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Thanks to Professor Joseph Pearce for allowing us to post this excellent review of
Crown of the World, Book 1: Knight of the Temple from ...

Saint Austin Review
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NEWS & REVIEWS — July/August 2010 issue 
Review by Phillip Campbell III

Knight of the Temple by Nathan Sadasivan is the first installment in the “Crown of the World” series, a trilogy set in late twelfth-century Palestine during the waning years of the Latin Kingdom of Jerusalem. One of the most remarkable things about this extraordinary work of historical fiction is that the author, Nathan Sadasivan, wrote the book when he was only fifteen years old. Despite this, the book is anything but juvenile; its characters and plot display complexity and depth seldom seen in many seasoned authors. Knight of the Temple is Sadasivan’s first published work, but we should probably accustom ourselves to hearing this author’s name a lot more in the future, once we have learned to pronounce it that is. It’s best to say it a few times. Sadasivan. Sadasivan.

Knight of the Temple is written in a style of historical fiction that was prevalent in American Catholic literature several decades ago and follows in the footsteps of such Catholic classics as The Outlaws of Ravenhurst and the novels of Louis de Wohl, but with greater intensity. Sadasivan’s book does an admirable job of creating a believable setting and plot, with sequences that take us from the Nile Delta in Egypt to the streets of Antioch to the Temple Mount of Jerusalem itself. The story revolves around Godfrey of Montferrat, a young Templar who struggles to do the will of God in an increasingly hostile and confusing set of circumstances. With the exception of Godfrey, almost all of the characters in the book are historical figures. The events it depicts are likewise historical, making Knight of the Temple a work of history besides being a work of fiction. Sadasivan manages to work the plot and the characters together in such a way as to achieve something truly rare: historical fiction that is faithful to history while remaining engaging and dramatic.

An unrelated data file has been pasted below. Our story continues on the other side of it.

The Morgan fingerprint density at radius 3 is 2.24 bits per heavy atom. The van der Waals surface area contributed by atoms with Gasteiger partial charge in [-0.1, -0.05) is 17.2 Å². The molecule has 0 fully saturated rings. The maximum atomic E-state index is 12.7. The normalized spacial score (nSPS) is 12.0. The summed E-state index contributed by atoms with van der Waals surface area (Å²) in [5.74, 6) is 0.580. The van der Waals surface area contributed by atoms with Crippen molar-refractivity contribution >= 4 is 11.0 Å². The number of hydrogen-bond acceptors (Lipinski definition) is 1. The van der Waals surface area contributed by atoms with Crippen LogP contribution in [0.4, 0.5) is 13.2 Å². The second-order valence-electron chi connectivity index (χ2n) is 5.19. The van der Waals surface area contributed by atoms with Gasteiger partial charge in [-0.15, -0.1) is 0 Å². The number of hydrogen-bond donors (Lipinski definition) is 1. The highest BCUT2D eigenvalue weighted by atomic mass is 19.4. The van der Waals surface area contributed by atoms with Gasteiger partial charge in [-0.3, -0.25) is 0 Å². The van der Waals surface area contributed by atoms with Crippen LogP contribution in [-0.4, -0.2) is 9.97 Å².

The depth of the book comes from its plot, which is actually three closely related plots coming together in the person of the principal protagonist. The literal plot concerns the desperate attempts of the Latin crusader kingdoms founded after the First Crusade to maintain a Catholic presence in the Holy Land amidst a rising Muslim backlash intent on driving them into the sea. All of the actions of Godfrey and the other characters revolve around this central drama, and most of the action takes place in the tumultuous years of the 1160s and 1170s leading up to the rise of Saladin and the disastrous defeat of the crusader armies at the Battle of the Horns of Hattin in 1187.